Many job descriptions for tech positions at small nonprofit organizations are so vaguely written that it’s impossible to discern the requirements, with one exception: They always seem to want their tech pros to be Jacks-of-All-Trades.
Things are a little different at larger, well-funded nonprofits, which have the resources to build out an established tech staff.
Regardless of the environment, working for a social cause can prove rewarding for the technologist with a multidisciplinary skill set; in a refreshing change from some segments of the tech industry, nonprofits are also a space where age and experience can work in your favor. But getting a job at a nonprofit is also a bit different than landing one at a purely commercial outfit.
The Small Nonprofit
Patrick Callihan, executive director of Tech Impact, a nonprofit tasked with empowering nonprofits and communities to use the latest technology, usually gets a phone call when an organization is struggling to maintain productivity internally, or is frustrated with not being able to get things done. “They know they need help,” he said, “but it’s not unusual for them to also not be able to articulate exactly what it is they need.”
His external team works with the client to assess its tech demands and then develops a plan that will (hopefully) result in a much better computing environment. Bringing someone with outdated ideas of technology up to current speed can be a test of skills and wills, he added: “We spend a lot of time providing education.”
Callihan offered up a typical scenario facing a tech pro consulting with a nonprofit: An organization with a small but significant operating budget (between a half-million and a million dollars) has called for help because everything is falling apart. “We usually find a server or two and they’re typically out of warranty,” he said. “The clients claim to be backing them up but often there’s no real comprehensive backup plan or schedule to do it. They might save it to a tape drive and that tape may or may not go offsite periodically.”
If situations like that aren’t aggravating enough, tech pros tasked with updating a nonprofit’s IT infrastructure often have to deal with outdated PCs and software, such as Windows XP.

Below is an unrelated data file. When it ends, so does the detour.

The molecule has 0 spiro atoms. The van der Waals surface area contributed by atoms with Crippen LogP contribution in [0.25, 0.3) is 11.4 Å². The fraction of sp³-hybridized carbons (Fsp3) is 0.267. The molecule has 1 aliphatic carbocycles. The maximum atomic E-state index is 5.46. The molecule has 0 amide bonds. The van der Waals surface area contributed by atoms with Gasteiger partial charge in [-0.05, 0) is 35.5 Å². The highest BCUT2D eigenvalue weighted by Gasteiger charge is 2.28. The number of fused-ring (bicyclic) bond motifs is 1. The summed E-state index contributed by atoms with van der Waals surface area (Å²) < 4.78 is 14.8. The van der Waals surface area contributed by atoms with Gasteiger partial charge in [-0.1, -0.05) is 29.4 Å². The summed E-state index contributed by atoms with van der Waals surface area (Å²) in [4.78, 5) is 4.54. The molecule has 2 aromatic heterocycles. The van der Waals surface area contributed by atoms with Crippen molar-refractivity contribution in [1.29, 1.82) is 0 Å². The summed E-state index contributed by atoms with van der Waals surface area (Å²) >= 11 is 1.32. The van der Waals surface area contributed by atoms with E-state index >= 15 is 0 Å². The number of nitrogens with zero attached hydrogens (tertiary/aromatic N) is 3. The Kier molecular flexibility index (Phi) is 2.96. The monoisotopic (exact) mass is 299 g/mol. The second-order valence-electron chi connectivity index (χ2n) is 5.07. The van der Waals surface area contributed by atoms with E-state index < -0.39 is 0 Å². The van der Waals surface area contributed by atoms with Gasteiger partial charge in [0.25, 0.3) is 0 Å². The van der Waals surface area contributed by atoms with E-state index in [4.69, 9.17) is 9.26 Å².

No matter how hinky the organization’s tech setup, Callihan added, the goal for any tech pro is to “simplify their environment as much as possible, as well as make it safe and stable.” That means making recommendations for the purchase of new or refurbished equipment, convincing (often overwhelmed) decision-makers to purchase the best hardware and software for their needs, and moving to the cloud to replace sometimes-unreliable servers.
“Ultimately what we want is for organizations to think about is how to leverage technology for efficiency and effectiveness,” Callihan said. “Hiring a higher-level person who can move an organization forward with purposeful technology… will allow them to have a greater impact.”
Nonprofit With a Budget
An older nonprofit with a larger budget will likely have its own tech team, which means the job requirements will be more structured and specific than with tiny nonprofits. Even if that’s the case, though, the ultimate goal remains largely the same: building (and maintaining) a seamlessly integrated, smoothly running operation.
Arthur Guercilena is a senior technical specialist at a midsized education organization headquartered on the East coast. He’s been there for five years and is part of a five-person team that serves a 200-employee program.
While his department is considered reasonably sized, he still wears a lot of hats. “The main scope of the work is to keep everything in-house up and running,” he said. “It’s maintaining end users’ equipment and keeping them happy, dealing with computers, images, providing support, being a Lotus notes administrator, etc. It’s just your everyday management of the computer infrastructure and its everyday needs.”
For those seeking a nonprofit-tech job, Guercilena’s career trajectory is worth noting. Prior to his current employment, he was a systems engineer/administrator who endured his share of corporate layoffs before making his way to his first job at a nonprofit, where he’s not the only over-50 employee.
His wealth of experience had added value to the organization. “They want to hire people who can hit the ground running,” he said. “You have to be able to learn quickly without asking a lot of questions and come up with rapid, effective solutions to any problems that arise.”
While Guercilena did take a large pay cut to jump to the nonprofit sector (30 percent or so), he found the position more satisfying than corporate work, and marveled at both his elevated quality of life and lower stress level.
For many people debating whether to jump to the nonprofit world, those last two benefits can greatly outweigh any salary differential.
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